YouTube, Popularity, Inanity, Fun!
November 15, 2007
So, after the class decided to study “popularity” on YouTube–my students making an end-run on my best intentions for the course (which were to hi-jack YouTube to make it work against itself by making it “educate”) by re-routing our attention back to what they really want from YouTube–we created an assignment, or contest really, where the student(s) who could make the most popular video, the one with the most hits in two weeks, would win a prize (an automatic A on the final). With a few notable exceptions, the videos are god-awful re-hashes of paltry popular culture. A few, the highest rated among them, are stolen music videos, re-uploaded. All the entries make use of erroneous or titillating titles, tags, and thumbnails mixed with ripped-off mainstream songs, artists, and images to make uninspiring, insipid, and inarticulate blips into the digi-sphere. Not that I blame them, they have studied YouTube seriously, and this is what they have learned works best on its pages.
Meanwhile, the very atmosphere of the classroom has begun to reflect not the (slightly more) studious air we had exhibited for the first half of the semester, but rather has become a fun free-for-all, where laughs, comraderie, and playfulness define our interaction. We get little done, learn less then we did before, and have a good time at it. Once again, the course well reflects what we are learning about digital learning and culture. We have often tried to parse out the differences between entertainment and education, and this section has been helpful at that.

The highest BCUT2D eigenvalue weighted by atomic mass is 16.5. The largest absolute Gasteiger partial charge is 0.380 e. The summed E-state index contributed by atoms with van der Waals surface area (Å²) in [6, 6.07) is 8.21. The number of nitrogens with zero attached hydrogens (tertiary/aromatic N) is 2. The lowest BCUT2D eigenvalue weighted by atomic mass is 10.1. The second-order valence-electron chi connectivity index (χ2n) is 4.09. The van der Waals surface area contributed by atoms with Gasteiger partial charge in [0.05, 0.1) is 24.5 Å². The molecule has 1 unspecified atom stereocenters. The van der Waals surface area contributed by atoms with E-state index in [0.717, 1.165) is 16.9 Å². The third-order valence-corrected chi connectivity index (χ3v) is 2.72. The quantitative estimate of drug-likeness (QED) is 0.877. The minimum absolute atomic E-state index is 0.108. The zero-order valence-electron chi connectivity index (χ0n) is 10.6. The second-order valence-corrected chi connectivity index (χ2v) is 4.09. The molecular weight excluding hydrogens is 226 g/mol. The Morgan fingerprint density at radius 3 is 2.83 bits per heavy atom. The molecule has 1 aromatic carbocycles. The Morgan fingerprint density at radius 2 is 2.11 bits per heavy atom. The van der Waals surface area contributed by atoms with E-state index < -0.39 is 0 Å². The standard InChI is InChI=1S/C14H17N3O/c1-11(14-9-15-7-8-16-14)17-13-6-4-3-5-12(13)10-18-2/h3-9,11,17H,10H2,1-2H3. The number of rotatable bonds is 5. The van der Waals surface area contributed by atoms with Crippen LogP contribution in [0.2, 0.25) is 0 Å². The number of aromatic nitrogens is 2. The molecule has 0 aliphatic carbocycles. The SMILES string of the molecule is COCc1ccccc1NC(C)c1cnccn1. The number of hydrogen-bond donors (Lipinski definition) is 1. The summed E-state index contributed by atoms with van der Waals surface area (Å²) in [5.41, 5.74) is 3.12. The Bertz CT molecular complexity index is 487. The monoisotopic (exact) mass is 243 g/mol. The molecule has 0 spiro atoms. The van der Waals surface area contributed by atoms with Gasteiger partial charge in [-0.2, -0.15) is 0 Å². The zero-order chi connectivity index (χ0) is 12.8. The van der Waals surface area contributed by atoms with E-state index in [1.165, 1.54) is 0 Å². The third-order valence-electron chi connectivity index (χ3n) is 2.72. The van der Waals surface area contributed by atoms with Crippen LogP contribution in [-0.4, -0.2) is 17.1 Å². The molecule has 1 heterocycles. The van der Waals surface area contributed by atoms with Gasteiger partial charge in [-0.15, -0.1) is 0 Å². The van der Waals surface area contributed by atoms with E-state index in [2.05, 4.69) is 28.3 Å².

So, interestingly, the class decided today that we’d had enough of the fun. The students’ best intentions seem caught between their interest in learning (the old or real way) and the fun they seem to have with popular culture and this inventive class that mirrors or remarks upon it.
For me, the few weeks we’ve spent thinking about popularity (something that has held little interest for me since Junior High when I chose against my feminist mom’s best intentions to be a cheerleader) has merely confirmed my worst estimations of YouTube, and the generation that loves it. It will be interesting to see what they wish to learn in our final weeks.